But interestingly the EU’s General Data Protection Regulation may get in there ahead of any setup/network disruption. In the Guardian I saw a piece called Getting your data out of Tinder is really hard – but it shouldn’t be.
Its all about getting data back from Tinder (which remember is part of IAC/Match group)
…Duportail eventually got some of the rest of her data, but only on a voluntary basis, and only after she identified herself as a journalist. Her non-journalist friends who followed suit never got responses to similar requests.
Finally armed with the 800 pages she had clawed back from Tinder, Duportail wrote a story reflecting on her own relationship with her data, and the myopic view Tinder had of her love life. I feel her story helps bridge the chasm between those with information stored in the database and the architects behind it, providing much needed neutral common ground to democratically discuss power distributions in the digital economy.
Given the popularity of her story, and my overflowing inbox, I would say many agree. And indeed, you should expect more similar stories to be unearthed in the future because of the upcoming General Data Protection Regulation (GDPR). From May 2018, the new European-level regulation will come into force, claiming wider applicability – including on US-based companies, such as Tinder, processing the personal data of Europeans – and harmonising data protection and enforcement by “levelling up” protections for all European residents.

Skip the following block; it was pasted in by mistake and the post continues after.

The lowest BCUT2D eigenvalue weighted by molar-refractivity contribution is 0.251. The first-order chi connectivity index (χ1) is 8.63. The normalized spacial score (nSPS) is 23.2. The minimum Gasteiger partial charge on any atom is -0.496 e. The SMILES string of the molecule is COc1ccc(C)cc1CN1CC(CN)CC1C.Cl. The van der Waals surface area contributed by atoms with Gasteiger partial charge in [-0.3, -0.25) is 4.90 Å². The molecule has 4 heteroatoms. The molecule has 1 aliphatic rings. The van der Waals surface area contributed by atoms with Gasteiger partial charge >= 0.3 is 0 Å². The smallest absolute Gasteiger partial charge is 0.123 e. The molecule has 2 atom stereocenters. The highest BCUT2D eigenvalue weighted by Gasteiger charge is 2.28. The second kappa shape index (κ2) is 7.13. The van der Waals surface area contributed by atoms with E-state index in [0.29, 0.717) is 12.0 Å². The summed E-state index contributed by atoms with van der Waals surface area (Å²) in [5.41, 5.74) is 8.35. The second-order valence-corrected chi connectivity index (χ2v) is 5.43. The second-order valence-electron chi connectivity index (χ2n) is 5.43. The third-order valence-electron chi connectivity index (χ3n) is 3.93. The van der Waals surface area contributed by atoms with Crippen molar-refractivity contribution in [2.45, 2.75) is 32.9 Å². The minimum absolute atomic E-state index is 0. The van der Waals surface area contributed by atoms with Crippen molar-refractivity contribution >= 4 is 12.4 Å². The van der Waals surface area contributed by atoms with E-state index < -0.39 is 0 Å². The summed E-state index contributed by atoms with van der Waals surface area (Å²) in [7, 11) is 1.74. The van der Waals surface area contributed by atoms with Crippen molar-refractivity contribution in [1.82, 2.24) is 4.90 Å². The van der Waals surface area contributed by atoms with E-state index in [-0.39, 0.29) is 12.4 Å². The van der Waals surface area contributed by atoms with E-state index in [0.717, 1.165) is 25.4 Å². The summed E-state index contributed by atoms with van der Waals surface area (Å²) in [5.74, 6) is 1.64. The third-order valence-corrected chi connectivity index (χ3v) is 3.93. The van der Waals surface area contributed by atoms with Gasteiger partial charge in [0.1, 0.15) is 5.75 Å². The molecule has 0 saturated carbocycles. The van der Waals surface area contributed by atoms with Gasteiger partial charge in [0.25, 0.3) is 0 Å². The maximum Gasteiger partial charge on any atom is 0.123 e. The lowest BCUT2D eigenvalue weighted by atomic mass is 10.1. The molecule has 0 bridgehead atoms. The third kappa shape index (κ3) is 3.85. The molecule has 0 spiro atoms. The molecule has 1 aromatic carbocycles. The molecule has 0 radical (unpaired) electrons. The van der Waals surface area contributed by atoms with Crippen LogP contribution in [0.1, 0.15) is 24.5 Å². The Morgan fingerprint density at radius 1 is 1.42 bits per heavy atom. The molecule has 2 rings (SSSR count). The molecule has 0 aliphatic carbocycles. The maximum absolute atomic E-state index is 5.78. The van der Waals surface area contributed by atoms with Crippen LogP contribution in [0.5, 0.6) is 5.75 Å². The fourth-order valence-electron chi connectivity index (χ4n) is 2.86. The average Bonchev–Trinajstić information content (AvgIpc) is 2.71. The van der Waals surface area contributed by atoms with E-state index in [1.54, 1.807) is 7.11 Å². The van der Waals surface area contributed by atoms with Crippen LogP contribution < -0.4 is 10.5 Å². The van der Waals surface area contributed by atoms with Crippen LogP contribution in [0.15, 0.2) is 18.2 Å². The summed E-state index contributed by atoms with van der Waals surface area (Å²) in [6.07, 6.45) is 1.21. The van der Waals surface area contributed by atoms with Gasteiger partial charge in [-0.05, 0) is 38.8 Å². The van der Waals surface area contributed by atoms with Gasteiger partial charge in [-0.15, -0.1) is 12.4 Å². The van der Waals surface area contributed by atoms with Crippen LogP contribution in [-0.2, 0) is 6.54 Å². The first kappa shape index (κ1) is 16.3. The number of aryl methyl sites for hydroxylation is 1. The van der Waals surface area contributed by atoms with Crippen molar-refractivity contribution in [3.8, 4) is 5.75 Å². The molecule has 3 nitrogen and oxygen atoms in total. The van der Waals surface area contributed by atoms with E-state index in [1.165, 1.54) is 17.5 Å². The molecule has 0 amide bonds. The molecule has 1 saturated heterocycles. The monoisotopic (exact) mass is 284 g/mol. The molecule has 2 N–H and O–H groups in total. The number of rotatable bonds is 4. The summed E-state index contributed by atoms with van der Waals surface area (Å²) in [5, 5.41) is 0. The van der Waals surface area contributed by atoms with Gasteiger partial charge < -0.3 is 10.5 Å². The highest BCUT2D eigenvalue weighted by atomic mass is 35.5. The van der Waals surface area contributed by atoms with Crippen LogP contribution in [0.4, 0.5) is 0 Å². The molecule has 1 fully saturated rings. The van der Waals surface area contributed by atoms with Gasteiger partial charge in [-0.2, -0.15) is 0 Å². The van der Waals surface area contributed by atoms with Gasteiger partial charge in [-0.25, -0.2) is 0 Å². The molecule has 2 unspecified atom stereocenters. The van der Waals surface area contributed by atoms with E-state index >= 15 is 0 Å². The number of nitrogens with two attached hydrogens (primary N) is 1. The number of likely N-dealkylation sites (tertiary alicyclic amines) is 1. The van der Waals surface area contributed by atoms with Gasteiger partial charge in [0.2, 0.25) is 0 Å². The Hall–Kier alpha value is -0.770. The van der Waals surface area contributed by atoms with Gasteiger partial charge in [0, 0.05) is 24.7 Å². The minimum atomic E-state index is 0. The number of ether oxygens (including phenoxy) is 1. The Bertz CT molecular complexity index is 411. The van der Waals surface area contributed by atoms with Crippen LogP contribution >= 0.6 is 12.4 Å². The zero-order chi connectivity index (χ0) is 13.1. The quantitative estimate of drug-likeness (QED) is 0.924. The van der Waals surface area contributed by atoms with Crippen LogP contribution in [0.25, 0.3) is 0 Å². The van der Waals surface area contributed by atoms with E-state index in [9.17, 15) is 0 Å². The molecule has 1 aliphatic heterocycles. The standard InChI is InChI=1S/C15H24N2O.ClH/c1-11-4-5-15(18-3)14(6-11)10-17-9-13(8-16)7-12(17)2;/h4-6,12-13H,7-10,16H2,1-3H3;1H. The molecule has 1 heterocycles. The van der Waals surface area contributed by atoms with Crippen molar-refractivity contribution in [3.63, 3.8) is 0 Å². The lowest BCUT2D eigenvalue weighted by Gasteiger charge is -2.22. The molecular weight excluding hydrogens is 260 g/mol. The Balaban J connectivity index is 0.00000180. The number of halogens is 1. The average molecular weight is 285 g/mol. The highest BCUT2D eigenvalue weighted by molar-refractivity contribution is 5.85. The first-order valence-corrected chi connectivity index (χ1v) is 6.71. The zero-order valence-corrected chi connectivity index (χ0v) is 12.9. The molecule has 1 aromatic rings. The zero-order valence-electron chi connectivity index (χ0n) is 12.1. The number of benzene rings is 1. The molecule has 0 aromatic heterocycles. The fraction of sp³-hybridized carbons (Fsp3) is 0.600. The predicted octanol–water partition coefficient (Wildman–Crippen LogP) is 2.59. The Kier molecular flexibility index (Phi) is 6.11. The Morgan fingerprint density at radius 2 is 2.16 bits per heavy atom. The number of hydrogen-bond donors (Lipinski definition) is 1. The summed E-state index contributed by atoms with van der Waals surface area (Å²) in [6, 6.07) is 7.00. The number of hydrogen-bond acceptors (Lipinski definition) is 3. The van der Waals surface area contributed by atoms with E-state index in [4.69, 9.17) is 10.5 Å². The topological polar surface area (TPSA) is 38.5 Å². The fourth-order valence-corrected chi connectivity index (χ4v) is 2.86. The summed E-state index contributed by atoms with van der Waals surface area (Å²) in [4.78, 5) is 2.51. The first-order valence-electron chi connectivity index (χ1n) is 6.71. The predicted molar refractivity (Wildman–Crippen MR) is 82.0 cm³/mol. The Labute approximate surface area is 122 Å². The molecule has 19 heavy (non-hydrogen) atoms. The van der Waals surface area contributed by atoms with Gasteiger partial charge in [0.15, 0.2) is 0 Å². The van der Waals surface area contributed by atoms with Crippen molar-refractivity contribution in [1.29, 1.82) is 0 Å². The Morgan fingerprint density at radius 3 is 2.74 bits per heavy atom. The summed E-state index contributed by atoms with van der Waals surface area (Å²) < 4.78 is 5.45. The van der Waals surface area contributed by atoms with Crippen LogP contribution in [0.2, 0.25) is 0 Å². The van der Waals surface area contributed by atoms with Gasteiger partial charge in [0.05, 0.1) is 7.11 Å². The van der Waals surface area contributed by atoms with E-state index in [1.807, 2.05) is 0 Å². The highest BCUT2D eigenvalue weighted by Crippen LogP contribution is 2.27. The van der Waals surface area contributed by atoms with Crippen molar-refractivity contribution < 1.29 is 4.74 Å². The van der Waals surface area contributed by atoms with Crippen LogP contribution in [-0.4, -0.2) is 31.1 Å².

I know there is a lot of push back from the big American internet corps, but this is coming and the there is no way they can wriggle out of it?
…beyond the much older right of access, the true revolution of GDPR will come in the form of a new right for all European citizens: the right to portability.
It seems like such a small thing but actually it has the potential to be extremely disruptive. Heck its one of the things I wanted back in early 2011. Imagine all those new services which could act like brokers and enable choice! It could be standard to have the ability to export and import rich data sets like Attention profile markup language (APML).